In 16c., misprision of treason was used for lesser degrees of guilt (those not subject to capital punishment), especially for knowing of treasonable actions or plots but not informing the authorities. This led to the common supposition in legal writers that the word means "failure to denounce" a crime.
mispronounce (v.) Look up mispronounce at Dictionary.com
1590s, from mis- (1) + pronounce. Related: Mispronounced; mispronouncing.
mispronunciation (n.) Look up mispronunciation at Dictionary.com
1520s; see mis- (1) + pronunciation.
misquote (v.) Look up misquote at Dictionary.com
1590s; see mis- (1) + quote (v.). First recorded in Shakespeare.
Looke how we can, or sad or merrily, Interpretation will misquote our lookes. ["I Hen. IV," v.ii.13]
Related: Misquoted; misquoting. As a noun from 1855.
misread (v.) Look up misread at Dictionary.com
1809, from mis- (1) + read (v.). Related: Misreading.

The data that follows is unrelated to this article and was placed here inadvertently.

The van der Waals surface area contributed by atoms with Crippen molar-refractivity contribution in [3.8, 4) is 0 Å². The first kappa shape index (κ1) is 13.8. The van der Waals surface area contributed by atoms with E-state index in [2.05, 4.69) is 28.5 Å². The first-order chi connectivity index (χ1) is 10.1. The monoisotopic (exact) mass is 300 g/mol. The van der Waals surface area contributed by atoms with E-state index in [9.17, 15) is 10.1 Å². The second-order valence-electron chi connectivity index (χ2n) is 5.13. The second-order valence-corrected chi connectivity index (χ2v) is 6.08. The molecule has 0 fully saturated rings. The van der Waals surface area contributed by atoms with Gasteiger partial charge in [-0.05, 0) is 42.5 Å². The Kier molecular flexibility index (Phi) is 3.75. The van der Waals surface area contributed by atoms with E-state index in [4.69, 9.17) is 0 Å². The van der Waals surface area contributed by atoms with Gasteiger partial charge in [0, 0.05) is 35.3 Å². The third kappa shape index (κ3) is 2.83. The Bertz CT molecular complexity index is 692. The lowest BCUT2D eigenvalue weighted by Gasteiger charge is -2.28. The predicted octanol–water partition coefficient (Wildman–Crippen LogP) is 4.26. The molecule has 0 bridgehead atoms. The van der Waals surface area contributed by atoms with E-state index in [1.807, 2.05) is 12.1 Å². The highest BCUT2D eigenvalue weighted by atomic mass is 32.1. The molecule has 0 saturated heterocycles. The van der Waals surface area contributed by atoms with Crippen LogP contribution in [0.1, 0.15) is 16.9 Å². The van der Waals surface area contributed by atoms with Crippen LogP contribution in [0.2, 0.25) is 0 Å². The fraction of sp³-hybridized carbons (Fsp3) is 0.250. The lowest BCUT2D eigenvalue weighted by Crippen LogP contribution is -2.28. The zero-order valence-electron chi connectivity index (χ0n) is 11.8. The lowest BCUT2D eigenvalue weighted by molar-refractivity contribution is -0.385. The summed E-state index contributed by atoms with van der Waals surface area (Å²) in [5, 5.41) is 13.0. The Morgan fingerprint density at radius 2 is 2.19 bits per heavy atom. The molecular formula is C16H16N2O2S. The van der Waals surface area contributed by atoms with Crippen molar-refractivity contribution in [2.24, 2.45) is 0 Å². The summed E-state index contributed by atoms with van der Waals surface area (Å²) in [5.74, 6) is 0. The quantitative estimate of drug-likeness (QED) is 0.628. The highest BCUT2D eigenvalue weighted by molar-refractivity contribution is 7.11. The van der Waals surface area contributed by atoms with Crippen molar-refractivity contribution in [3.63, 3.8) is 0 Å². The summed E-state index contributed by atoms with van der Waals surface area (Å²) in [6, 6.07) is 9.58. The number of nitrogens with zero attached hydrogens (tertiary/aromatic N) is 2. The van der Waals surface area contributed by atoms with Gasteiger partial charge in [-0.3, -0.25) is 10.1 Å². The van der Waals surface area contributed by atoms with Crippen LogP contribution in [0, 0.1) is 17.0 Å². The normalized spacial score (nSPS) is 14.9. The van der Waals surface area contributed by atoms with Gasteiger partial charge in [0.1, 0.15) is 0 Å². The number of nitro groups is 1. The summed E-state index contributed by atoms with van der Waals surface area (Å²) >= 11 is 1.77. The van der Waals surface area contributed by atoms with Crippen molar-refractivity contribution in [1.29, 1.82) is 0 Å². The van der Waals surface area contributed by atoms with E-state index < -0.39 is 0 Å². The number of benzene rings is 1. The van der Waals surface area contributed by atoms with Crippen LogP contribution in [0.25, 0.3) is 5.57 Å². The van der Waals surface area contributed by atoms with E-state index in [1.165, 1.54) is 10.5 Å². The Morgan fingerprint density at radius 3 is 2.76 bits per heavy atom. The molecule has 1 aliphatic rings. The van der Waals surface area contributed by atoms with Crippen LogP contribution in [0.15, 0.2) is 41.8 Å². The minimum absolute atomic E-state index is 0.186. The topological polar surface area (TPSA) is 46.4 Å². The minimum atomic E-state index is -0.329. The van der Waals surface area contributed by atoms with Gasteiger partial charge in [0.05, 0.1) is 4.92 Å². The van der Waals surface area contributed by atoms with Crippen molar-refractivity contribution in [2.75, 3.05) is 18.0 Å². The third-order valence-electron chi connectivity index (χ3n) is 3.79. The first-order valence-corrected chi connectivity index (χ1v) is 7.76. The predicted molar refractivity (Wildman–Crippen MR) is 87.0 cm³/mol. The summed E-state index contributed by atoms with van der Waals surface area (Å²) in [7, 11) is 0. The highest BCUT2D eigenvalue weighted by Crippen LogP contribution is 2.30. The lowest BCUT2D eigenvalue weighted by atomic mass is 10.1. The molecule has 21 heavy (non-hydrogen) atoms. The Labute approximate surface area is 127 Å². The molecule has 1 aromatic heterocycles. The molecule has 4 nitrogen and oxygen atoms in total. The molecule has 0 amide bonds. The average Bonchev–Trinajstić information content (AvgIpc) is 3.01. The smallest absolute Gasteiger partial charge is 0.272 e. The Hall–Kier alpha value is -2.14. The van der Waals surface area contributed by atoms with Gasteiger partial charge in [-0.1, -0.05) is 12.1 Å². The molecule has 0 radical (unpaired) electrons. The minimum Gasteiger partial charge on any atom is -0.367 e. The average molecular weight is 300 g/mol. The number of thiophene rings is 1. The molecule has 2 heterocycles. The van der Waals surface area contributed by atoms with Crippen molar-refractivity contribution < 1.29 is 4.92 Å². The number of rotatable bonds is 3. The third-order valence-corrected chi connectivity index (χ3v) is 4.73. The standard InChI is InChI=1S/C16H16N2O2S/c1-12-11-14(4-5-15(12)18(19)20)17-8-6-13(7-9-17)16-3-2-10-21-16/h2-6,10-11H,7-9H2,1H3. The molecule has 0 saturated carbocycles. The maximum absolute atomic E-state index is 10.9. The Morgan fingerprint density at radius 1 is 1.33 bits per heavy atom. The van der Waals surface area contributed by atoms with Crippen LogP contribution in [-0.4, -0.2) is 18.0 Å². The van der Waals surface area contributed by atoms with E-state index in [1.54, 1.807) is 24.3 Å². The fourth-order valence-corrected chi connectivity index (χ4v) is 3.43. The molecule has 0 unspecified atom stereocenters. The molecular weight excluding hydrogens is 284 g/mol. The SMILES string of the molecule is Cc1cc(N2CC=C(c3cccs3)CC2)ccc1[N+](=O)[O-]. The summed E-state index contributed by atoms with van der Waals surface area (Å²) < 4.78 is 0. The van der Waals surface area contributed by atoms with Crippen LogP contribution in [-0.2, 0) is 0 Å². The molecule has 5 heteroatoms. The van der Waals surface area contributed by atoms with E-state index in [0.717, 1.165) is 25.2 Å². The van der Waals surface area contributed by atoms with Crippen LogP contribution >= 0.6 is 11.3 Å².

misremember (v.) Look up misremember at Dictionary.com
1530s, from mis- (1) + remember. Related: Misremembered; misremembering.
misreport (v.) Look up misreport at Dictionary.com
c. 1400, from mis- (1) + report (v.). Related: Misreported; misreporting.
misrepresent (v.) Look up misrepresent at Dictionary.com
1640s, from mis- (1) + represent. Related: Misrepresented; misrepresenting.
misrepresentation (n.) Look up misrepresentation at Dictionary.com
1640s, from mis- (1) + representation.
misrule (v.) Look up misrule at Dictionary.com
late 14c., from mis- (1) + rule (v.). Related: Misruled; misruling.
misrule (n.) Look up misrule at Dictionary.com
late 14c., "bad government of a state;" see mis- (1) + rule (n.). Meaning "disorderly conduct or living" is from c. 1400, obsolete except in Lord of Misrule, one chosen to preside over Christmas games in a great house (late 15c.).
miss (n.1) Look up miss at Dictionary.com
late 12c., "loss, lack; " c. 1200, "regret occasioned by loss or absence," from Old English miss "absence, loss," from source of missan "to miss" (see miss (v.)). Meaning "an act or fact of missing; a being without" is from late 15c.; meaning "a failure to hit or attain" is 1550s. To give something a miss "to abstain from, avoid" is from 1919. Phrase a miss is as good as a mile was originally, an inch, in a miss, is as good as an ell (see ell).
miss (n.2) Look up miss at Dictionary.com